Tennishead opinion: Storm in a team cup
The global tennis calendar continues to make heads spin – administrators need to work together, or risk the sport losing its relevance says Tennishead’s Rob Hemingway
For the two leading bodies of men’s tennis to independently launch their own team events to the same set of players and fans – adding more confusion and load to an already packed schedule – seems extraordinary, yet it is precisely what happened in the second half of 2018.
At the International Tennis Federation’s August AGM in Orlando, a proposal to radicalise the 118-year-old Davis Cup got the go-ahead. The overriding reason for the overhaul – backed by Gerard Piqué’s Kosmos Group – was “to allow the world’s best players to participate”, as the FC Barcelona defender affirmed in an interview with Le Figaro last year.
However just a few months later, the Association of Tennis Professionals revealed the launch of a new ‘ATP Cup’, a 10-day team event with players competing for their countries. Remarkably, its proposed running across Australia in January 2020 will fall just six weeks after the new Davis Cup finals in Madrid.
With prize money and ranking points available for the ATP Cup, many of the top players are unsurprisingly more likely to choose this option, a point made recently by Alex Zverev:
“The Davis Cup has some serious issues to think about, I think,” he said. “One of them is the dates. I’m very, very sure that a lot of top players will not play. We’ll see how it goes.”
Reactions to this mess have been hasty, with the ITF, ATP and Player Council meeting during the World Tour Finals in November and Kosmos’ senior executives debarking desperately to Australia last week to lobby Roger Federer and Novak Djokovic. Little wonder, given they haven’t spent $3bn to run their ‘World Cup of Tennis’ without the stars.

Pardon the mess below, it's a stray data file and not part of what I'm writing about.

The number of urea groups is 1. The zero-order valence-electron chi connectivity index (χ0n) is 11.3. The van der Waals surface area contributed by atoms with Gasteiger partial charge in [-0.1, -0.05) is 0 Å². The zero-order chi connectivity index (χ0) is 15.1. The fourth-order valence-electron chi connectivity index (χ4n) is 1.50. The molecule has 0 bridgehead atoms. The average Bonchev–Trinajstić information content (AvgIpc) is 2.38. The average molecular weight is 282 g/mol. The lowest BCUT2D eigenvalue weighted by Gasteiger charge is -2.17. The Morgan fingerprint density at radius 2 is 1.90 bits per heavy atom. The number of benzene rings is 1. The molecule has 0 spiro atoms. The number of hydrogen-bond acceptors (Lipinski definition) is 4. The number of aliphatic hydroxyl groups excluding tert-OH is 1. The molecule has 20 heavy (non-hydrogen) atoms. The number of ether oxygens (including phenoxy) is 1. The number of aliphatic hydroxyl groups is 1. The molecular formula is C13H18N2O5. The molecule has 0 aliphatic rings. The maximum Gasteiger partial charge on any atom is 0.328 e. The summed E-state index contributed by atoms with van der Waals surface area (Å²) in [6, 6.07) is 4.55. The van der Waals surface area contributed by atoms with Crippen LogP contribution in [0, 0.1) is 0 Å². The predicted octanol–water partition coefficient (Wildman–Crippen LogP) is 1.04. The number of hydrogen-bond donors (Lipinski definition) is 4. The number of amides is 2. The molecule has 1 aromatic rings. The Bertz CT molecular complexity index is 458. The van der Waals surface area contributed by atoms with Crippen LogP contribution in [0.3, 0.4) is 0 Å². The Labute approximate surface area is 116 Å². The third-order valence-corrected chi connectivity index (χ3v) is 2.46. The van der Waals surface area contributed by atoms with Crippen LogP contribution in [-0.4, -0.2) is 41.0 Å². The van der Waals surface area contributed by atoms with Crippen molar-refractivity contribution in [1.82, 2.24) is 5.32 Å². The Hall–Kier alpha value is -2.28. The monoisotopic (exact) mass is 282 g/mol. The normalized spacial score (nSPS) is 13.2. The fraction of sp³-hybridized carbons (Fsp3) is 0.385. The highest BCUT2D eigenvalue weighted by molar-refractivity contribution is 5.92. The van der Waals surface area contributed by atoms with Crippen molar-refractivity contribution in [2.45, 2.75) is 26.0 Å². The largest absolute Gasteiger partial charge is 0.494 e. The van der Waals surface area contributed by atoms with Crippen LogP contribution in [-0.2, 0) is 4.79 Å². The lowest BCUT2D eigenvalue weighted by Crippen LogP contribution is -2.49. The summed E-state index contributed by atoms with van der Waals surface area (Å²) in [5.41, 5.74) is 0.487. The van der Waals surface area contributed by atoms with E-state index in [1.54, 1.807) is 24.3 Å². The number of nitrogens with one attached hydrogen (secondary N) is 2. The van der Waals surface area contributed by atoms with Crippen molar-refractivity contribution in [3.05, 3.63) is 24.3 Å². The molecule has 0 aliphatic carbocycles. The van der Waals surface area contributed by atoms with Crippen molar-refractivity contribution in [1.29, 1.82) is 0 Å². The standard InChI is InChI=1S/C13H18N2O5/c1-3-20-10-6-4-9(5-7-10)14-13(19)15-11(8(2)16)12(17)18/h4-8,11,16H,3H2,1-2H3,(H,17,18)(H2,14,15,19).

Some feel that the ATP and the ITF could have pushed through a single team event together had the latter not muddied the waters by handing the Davis Cup keys to Kosmos. Whilst they cannot be blamed for pushing through an external investment that could transform other facets of the game, it is nonetheless lamentable that the calendar and fans’ expectations will now be set up one way, before probably being changed again in a few years’ time.
Confusion emanates from tennis’ senior voices. ATP President Chris Kermode maintains that the ATP Cup is “no land grab”, yet earlier in the year told reporters that “players have got to support one or the other”. He also said having the events so close to each other would be “insane”, yet this is how it has turned out.
Djokovic, President of the Player Council, has been similarly inconsistent. While in London in November, he said having two team tournaments would be “average” and “not good for the sport”. The next day, as part of the ATP Cup launch video, he said it was “the best way to kick start the season”.
The current governance model of the game clearly isn’t working. Meetings don’t involve all the necessary parties, are ad-hoc rather than recurrent and hinder quick decision-making. Djokovic himself attested to this recently, calling for reform of the ATP’s structure and bemoaning administrative red tape.
The ITF have a mammoth 29 committees and commissions for 2018/19, including an ITF/ATP Men’s Circuit Committee. What is really required is a cross-organisational working group that regularly gets all key stakeholders – e.g. players, organising bodies, sponsors, national federations – around the table. The group’s purpose should be to solve the game’s biggest challenges collectively, such as not just events but also player burnout and anti-corruption. Decision-making authority should be delegated to an appointed Board, while revenue sharing and incentivisation models could also be considered.
Establishing who to include in the group and their degree of influence might be altogether trickier, particularly when considering the backers of each organisation. Behind Kosmos is Rakuten, the Japanese e-commerce firm, as well as Larry Ellison, the Founder of Oracle and Owner of Indian Wells. The Laver Cup – another new team event let’s not forget – continues to grow in significance, and is backed by Brazilian billionaire Jorge Paulo Lemann and Team8, Federer’s management company.
The ultimate imperative is to create a way of governing a matrixed sport – whose parties all have different financial or sporting motivations – to create something that is better for the consumer. The adjoining increase in investment and attention would, in the end, benefit everyone.
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